Visiting the World War One battlefields of The Somme & Ypres is a very moving experience. The landscape still bears the scars of the miles upon miles of trenches from which hundreds of thousands of men went “over the top” into no man’s land—and, for many, certain death. I have visited most of the battlefield cemeteries in this region, reading the names on the markers, and stopping often to wonder about those young men who were buried with no name, soldiers unidentified in the aftermath of battle. For them the marker reads, “A Soldier of the Great War, Known Unto God.” At the same time, I have read the endless lists of the missing at the Menin Gate in Ypres, at Vimy, and at Thiepval. Where did they fall, these young men who were never found? I knew that one day I would write about the Great War’s missing, but I wasn’t quite sure how I might shape that story and incorporate it into the series featuring Maisie Dobbs.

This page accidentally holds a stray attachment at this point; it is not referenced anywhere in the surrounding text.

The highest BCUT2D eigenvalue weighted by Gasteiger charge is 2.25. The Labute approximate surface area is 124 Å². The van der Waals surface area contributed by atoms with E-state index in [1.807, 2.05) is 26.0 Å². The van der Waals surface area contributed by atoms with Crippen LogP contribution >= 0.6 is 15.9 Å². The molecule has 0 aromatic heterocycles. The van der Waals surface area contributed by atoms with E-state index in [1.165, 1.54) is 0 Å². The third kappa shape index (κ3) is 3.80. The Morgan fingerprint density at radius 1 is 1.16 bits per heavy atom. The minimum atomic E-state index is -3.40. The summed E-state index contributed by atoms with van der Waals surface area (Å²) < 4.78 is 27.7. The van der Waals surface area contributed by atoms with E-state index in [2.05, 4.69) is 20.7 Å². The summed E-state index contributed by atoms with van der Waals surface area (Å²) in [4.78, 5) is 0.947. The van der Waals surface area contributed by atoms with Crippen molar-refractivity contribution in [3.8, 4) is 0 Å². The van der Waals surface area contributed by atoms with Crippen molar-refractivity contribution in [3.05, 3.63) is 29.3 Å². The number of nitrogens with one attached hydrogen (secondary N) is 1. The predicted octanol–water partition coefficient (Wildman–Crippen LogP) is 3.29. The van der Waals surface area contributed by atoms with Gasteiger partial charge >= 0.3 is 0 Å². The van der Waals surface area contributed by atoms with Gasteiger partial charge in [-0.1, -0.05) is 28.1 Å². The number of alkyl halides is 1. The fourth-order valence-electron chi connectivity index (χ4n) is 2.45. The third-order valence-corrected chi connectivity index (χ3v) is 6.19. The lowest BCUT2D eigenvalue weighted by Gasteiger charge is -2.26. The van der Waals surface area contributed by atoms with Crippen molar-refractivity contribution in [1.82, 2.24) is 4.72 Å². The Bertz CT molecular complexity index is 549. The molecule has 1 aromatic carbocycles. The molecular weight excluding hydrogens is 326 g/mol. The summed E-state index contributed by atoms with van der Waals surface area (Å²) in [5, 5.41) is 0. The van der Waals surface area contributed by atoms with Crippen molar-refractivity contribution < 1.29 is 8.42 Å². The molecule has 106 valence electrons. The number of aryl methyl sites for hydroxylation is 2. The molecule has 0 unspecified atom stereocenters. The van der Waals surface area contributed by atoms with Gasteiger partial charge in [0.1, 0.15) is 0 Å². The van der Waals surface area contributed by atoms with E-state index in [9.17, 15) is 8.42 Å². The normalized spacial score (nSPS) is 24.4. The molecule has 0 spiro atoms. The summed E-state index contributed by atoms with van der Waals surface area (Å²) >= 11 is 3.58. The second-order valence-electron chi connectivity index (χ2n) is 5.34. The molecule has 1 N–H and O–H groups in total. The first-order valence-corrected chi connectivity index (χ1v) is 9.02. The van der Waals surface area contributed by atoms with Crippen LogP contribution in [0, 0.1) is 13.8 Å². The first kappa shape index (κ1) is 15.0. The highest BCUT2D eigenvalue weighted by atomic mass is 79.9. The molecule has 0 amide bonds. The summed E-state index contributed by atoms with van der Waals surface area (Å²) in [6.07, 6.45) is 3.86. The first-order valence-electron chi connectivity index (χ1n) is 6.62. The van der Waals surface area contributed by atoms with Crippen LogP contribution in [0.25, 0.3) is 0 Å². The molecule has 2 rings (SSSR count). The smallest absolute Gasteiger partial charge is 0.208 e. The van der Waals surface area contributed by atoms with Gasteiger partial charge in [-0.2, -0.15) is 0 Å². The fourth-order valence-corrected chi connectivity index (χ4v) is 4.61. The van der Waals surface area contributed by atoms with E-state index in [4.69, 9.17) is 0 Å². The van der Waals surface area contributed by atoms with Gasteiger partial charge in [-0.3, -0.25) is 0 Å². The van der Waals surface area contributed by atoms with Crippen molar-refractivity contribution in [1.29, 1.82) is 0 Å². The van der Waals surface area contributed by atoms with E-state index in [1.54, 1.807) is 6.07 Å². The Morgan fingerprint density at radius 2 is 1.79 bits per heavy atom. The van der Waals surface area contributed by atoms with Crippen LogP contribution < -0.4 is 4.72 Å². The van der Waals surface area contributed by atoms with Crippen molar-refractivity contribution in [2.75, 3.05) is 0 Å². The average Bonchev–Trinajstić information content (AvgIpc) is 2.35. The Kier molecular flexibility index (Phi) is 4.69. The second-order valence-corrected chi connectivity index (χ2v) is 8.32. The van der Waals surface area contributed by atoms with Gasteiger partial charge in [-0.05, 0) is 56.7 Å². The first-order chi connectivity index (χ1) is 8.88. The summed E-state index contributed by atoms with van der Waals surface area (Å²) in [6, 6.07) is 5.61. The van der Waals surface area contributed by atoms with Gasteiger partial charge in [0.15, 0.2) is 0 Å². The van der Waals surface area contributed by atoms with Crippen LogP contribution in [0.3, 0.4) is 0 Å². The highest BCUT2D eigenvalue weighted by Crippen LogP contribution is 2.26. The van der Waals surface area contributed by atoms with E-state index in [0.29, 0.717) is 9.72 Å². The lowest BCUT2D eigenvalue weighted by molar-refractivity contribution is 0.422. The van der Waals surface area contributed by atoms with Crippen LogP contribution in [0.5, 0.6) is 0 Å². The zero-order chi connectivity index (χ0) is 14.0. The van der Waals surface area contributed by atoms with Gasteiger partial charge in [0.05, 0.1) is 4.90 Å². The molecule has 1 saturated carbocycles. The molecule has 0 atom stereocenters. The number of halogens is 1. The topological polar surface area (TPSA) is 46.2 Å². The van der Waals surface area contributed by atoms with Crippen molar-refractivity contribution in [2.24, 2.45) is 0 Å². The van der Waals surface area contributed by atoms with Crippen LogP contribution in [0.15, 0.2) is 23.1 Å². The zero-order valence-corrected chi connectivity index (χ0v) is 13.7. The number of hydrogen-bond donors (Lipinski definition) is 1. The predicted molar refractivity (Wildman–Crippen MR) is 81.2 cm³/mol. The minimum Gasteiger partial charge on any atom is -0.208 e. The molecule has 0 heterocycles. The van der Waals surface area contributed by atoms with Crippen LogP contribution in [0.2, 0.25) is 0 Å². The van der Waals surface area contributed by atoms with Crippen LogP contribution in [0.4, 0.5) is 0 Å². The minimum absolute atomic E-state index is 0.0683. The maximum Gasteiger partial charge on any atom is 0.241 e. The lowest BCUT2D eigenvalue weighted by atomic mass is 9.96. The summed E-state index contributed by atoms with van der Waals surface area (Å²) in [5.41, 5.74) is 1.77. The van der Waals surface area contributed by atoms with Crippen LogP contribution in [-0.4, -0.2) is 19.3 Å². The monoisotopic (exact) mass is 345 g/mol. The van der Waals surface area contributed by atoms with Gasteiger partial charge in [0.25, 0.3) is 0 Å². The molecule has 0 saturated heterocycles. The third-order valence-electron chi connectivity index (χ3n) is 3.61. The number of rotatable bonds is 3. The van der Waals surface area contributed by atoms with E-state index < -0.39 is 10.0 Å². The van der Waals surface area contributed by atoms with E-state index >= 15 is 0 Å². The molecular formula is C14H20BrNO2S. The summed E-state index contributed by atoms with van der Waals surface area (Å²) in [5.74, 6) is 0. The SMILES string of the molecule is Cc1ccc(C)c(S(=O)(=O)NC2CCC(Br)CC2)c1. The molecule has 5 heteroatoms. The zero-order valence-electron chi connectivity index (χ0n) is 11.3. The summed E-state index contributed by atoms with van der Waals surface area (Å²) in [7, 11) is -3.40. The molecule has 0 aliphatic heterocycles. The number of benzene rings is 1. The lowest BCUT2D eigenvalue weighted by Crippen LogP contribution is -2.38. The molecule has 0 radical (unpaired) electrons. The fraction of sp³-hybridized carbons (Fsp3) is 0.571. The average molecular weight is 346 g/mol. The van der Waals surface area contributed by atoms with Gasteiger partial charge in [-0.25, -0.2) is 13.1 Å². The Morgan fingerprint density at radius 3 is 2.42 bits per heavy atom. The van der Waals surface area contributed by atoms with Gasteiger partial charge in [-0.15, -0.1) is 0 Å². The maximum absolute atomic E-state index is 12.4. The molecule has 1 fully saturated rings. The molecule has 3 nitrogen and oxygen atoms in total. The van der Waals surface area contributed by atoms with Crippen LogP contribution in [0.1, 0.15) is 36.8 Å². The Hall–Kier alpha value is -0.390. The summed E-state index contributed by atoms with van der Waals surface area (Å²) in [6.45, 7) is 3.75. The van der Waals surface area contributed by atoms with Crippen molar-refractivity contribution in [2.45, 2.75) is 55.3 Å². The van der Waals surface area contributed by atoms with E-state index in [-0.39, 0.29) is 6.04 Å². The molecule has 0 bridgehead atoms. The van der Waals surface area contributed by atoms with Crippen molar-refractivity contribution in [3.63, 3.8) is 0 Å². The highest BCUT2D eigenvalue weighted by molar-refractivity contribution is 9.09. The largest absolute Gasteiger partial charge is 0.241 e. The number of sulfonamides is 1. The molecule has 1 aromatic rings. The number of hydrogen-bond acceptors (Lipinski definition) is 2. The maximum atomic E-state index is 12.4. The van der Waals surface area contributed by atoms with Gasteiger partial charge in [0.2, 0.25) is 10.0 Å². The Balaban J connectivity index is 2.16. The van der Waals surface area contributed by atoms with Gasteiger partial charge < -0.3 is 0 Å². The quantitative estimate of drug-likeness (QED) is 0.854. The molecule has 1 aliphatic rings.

It was in 2005 that I saw a letter published in the Santa Barbara Independent newspaper that intrigued me. The writer, David Bartlett, is a British man, an expert on the region who is also deeply involved in identifying the remains of British soldiers. He had been called in to help identify the recently discovered remains of a young man who had been serving with a British regiment. Among his possessions was a collection of rather expensive colored pens, and a wallet with the name of a bank embossed into the leather—it was the Central Bank of Santa Barbara. Now, of course, the soldier could have been given the wallet, could have won it playing cards, or obtained it by other means—but there was always the chance that he had been in California before the war. Was he an Englishman who had followed his dream to come to America? Might he have been an American who had, perhaps, lied to enlist in the British army?

I thought long and hard about the young man, and suspected he might have been a cartographer—those pens must have been used for something. He might have been a journalist, or an artist. The story led me to create Michael Clifton, a young American who, in August 1914 goes to the land of his father to fight for the old country in her hour of need. Of course, he expects to be home by Christmas, for surely the war would have been brought to an end by then. But the war doesn’t end, and Michael will never see America again.

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